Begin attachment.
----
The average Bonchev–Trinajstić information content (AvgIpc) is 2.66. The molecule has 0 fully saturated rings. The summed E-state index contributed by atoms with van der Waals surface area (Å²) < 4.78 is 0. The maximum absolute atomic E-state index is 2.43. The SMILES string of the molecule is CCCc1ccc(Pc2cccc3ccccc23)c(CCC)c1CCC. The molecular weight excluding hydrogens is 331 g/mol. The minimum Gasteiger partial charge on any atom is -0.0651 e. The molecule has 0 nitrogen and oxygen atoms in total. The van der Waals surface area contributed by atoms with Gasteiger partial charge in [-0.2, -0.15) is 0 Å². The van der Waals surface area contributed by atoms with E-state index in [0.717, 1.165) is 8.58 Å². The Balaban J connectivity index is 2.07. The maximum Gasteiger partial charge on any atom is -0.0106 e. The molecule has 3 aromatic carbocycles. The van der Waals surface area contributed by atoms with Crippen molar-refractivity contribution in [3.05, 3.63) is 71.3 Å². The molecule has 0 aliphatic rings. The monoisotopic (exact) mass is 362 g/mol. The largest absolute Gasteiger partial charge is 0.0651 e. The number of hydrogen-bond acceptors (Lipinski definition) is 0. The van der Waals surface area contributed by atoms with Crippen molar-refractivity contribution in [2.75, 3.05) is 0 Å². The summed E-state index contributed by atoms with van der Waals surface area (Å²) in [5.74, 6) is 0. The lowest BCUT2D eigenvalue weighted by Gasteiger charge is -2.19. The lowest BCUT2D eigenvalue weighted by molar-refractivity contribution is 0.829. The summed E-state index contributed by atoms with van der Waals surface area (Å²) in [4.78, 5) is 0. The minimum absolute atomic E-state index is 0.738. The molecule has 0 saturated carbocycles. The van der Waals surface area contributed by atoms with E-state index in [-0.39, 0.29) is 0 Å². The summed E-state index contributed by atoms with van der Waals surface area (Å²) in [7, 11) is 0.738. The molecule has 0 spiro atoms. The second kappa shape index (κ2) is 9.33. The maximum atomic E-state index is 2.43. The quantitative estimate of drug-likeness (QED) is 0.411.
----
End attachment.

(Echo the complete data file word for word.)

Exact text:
The average Bonchev–Trinajstić information content (AvgIpc) is 2.66. The molecule has 0 fully saturated rings. The summed E-state index contributed by atoms with van der Waals surface area (Å²) < 4.78 is 0. The maximum absolute atomic E-state index is 2.43. The SMILES string of the molecule is CCCc1ccc(Pc2cccc3ccccc23)c(CCC)c1CCC. The molecular weight excluding hydrogens is 331 g/mol. The minimum Gasteiger partial charge on any atom is -0.0651 e. The molecule has 0 nitrogen and oxygen atoms in total. The van der Waals surface area contributed by atoms with Gasteiger partial charge in [-0.2, -0.15) is 0 Å². The van der Waals surface area contributed by atoms with E-state index in [0.717, 1.165) is 8.58 Å². The Balaban J connectivity index is 2.07. The maximum Gasteiger partial charge on any atom is -0.0106 e. The molecule has 3 aromatic carbocycles. The van der Waals surface area contributed by atoms with Crippen molar-refractivity contribution in [3.05, 3.63) is 71.3 Å². The molecule has 0 aliphatic rings. The monoisotopic (exact) mass is 362 g/mol. The largest absolute Gasteiger partial charge is 0.0651 e. The number of hydrogen-bond acceptors (Lipinski definition) is 0. The van der Waals surface area contributed by atoms with Crippen molar-refractivity contribution in [2.75, 3.05) is 0 Å². The summed E-state index contributed by atoms with van der Waals surface area (Å²) in [5.74, 6) is 0. The lowest BCUT2D eigenvalue weighted by Gasteiger charge is -2.19. The lowest BCUT2D eigenvalue weighted by molar-refractivity contribution is 0.829. The summed E-state index contributed by atoms with van der Waals surface area (Å²) in [4.78, 5) is 0. The minimum absolute atomic E-state index is 0.738. The molecule has 0 saturated carbocycles. The van der Waals surface area contributed by atoms with E-state index in [-0.39, 0.29) is 0 Å². The summed E-state index contributed by atoms with van der Waals surface area (Å²) in [7, 11) is 0.738. The molecule has 0 spiro atoms. The second kappa shape index (κ2) is 9.33. The maximum atomic E-state index is 2.43. The quantitative estimate of drug-likeness (QED) is 0.411.